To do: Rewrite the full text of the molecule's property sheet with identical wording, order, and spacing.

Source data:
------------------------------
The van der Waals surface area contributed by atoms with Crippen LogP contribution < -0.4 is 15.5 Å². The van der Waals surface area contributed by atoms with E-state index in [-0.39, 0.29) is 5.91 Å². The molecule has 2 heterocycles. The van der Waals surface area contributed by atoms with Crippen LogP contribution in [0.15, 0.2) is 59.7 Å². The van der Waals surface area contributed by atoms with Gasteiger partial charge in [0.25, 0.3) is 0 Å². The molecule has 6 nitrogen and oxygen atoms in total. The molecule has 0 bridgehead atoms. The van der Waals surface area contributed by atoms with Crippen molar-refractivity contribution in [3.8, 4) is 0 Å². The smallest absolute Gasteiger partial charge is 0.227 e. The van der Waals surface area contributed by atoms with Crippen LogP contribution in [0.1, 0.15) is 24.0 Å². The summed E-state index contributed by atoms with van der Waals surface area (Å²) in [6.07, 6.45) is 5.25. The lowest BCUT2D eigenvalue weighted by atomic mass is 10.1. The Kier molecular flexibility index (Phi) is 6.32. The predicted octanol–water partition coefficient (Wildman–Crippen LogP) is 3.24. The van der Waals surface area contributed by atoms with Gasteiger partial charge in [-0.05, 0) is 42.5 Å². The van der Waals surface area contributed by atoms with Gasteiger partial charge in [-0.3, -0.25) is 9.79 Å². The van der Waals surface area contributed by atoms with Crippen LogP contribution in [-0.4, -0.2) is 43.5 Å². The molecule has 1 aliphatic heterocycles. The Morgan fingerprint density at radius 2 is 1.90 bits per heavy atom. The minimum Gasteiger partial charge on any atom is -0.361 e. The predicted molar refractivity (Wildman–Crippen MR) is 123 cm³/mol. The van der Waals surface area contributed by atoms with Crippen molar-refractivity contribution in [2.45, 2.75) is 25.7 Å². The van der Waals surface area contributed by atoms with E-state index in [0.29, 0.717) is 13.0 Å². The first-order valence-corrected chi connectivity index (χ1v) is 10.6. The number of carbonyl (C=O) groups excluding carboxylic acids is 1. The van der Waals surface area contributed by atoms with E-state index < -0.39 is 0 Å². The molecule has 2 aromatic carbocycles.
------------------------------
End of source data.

The van der Waals surface area contributed by atoms with Crippen LogP contribution < -0.4 is 15.5 Å². The van der Waals surface area contributed by atoms with E-state index in [-0.39, 0.29) is 5.91 Å². The molecule has 2 heterocycles. The van der Waals surface area contributed by atoms with Crippen LogP contribution in [0.15, 0.2) is 59.7 Å². The van der Waals surface area contributed by atoms with Gasteiger partial charge in [0.25, 0.3) is 0 Å². The molecule has 6 nitrogen and oxygen atoms in total. The molecule has 0 bridgehead atoms. The van der Waals surface area contributed by atoms with Crippen molar-refractivity contribution in [3.8, 4) is 0 Å². The smallest absolute Gasteiger partial charge is 0.227 e. The van der Waals surface area contributed by atoms with Crippen LogP contribution in [0.1, 0.15) is 24.0 Å². The summed E-state index contributed by atoms with van der Waals surface area (Å²) in [6.07, 6.45) is 5.25. The lowest BCUT2D eigenvalue weighted by atomic mass is 10.1. The Kier molecular flexibility index (Phi) is 6.32. The predicted octanol–water partition coefficient (Wildman–Crippen LogP) is 3.24. The van der Waals surface area contributed by atoms with Gasteiger partial charge in [-0.05, 0) is 42.5 Å². The van der Waals surface area contributed by atoms with Gasteiger partial charge in [-0.3, -0.25) is 9.79 Å². The van der Waals surface area contributed by atoms with Crippen LogP contribution in [-0.4, -0.2) is 43.5 Å². The molecule has 1 aliphatic heterocycles. The Morgan fingerprint density at radius 2 is 1.90 bits per heavy atom. The minimum Gasteiger partial charge on any atom is -0.361 e. The predicted molar refractivity (Wildman–Crippen MR) is 123 cm³/mol. The van der Waals surface area contributed by atoms with Crippen molar-refractivity contribution in [2.45, 2.75) is 25.7 Å². The van der Waals surface area contributed by atoms with E-state index in [0.29, 0.717) is 13.0 Å². The first-order valence-corrected chi connectivity index (χ1v) is 10.6. The number of carbonyl (C=O) groups excluding carboxylic acids is 1. The van der Waals surface area contributed by atoms with E-state index < -0.39 is 0 Å². The molecule has 2 aromatic carbocycles.